Travel Reference
In-Depth Information
towards the fellow who was coolly facing death down in the arena, but I made up my mind to
be more careful next time; experientia docet !
Next day we ate a barbacoa (barbecue), made with the killed bulls' heads. The Mexican
way of preparing a barbacoa is most original. A hole is dug in the ground and lined with
stones, and in it a fire is made, charcoal or wood being used as fuel. When the hole and the
earth around it have been made very hot, the fire and ashes are taken out; the bottom of the pit
is covered and the sides lined with maguey leaves. The meat is then placed into the hot hole,
covered with more maguey leaves, and finally everything is completely covered up with hot
ashes and earth. When this has been done in the evening, the barbacoa is ready to be dug out
and eaten next day at noon. The bulls' heads were still very hot when they were dug out, and
were so tender that the juicy meat literally fell off the bones.
When we left we followed the Laredo - Mexico City railroad line wherever possible. The
country here is very arid and water scarce, and the few people who live in poor settlements,
separated by long distances, make their living by combing out ixtle , the fibre of small, shaggy
palm trees, and lechuguilla , the leaves of the maguey plant. With these fibres, ropes, brushes,
etc.,aremanufactured, themagueyvarietybeingparticularly goodfor reatas (lassoforroping
The weather was ideal for staying indoors and huddling near a cosy fire, for a strong icy-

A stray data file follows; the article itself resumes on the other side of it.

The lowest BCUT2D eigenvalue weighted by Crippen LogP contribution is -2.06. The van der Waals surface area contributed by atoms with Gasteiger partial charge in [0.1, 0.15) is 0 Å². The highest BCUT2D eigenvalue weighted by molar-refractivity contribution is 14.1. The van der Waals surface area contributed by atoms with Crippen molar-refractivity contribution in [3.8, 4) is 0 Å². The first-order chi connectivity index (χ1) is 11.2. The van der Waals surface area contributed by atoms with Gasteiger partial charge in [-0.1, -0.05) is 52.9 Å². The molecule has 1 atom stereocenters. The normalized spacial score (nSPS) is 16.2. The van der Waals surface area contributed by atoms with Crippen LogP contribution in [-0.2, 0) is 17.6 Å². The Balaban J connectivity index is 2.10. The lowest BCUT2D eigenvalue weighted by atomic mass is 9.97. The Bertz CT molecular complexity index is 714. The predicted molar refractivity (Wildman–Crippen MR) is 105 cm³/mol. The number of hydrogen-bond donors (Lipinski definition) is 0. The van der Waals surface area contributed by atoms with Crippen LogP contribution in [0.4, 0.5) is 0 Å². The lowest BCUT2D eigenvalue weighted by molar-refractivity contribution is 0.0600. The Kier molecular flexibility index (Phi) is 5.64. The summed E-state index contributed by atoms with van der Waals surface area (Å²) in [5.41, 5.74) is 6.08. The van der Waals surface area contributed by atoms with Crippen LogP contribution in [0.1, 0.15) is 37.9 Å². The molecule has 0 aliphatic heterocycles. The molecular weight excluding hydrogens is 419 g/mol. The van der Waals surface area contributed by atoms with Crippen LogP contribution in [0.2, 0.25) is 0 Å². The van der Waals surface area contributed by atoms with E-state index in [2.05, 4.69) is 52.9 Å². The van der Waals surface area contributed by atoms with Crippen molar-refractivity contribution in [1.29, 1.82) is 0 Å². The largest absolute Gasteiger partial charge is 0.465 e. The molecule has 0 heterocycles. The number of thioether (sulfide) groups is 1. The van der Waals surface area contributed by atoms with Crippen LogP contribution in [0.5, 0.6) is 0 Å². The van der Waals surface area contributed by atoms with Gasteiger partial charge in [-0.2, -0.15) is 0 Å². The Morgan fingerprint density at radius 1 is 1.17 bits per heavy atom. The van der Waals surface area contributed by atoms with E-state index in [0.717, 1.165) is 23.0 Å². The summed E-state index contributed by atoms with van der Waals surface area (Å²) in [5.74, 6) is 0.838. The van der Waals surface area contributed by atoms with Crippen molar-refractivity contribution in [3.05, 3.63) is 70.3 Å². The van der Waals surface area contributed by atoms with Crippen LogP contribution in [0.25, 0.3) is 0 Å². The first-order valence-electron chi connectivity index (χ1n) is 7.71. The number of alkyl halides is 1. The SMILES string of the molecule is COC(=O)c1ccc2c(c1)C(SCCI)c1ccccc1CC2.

cold wind swept the mesa , and the sky was of an ugly dark grey. As I had been in the tropics
for so long, and possibly owing to malaria, I felt the cold doubly, and whenever I shuddered
I thought my bones must fall to pieces. Often I used to dismount and get between the two
horses, and making them go at a fast trot, I did all manner of gymnastics by catching hold of
the pack-saddle in one hand, and the riding-saddle in the other. The horses did not seem to
mind this in the least, for they would keep up their fast trot or slow gallop until I let go and
headway towards the next place where we hoped to find something to eat.
Hereabouts the huts are built of palm wood, and the roofs are covered with dry maguey
leaves which much resemble round tiles, when cut for the purpose of roofing. Although the
people are very poor, and the cold winds were howling, the warmth of their simple but gen-
erous hearts made up for what nature did not provide, and I found excellent hospitality every-
where, and whatever food these poor people had was at my disposal. I always insisted on giv-
ing them a present in the shape of money before I left, but usually it was quite a struggle to
make them accept it. Hills came in sight ahead, and I was glad to know that we were nearing
the end of the long, wide valley of San Luis, in which we had travelled for many days.
When we came to a hacienda , I rode to the entrance, where several men stood observing
mymovements.Havingsaid buenas tardes (goodevening)Iaskedforpermissiontounsaddle,
which was immediately granted. After a while the men asked me where I came from, and
when I told them they were delighted and slapped me on the back and went to fondle the
horses. I observed that all were in fits of laughter, which rather puzzled me, but soon I was
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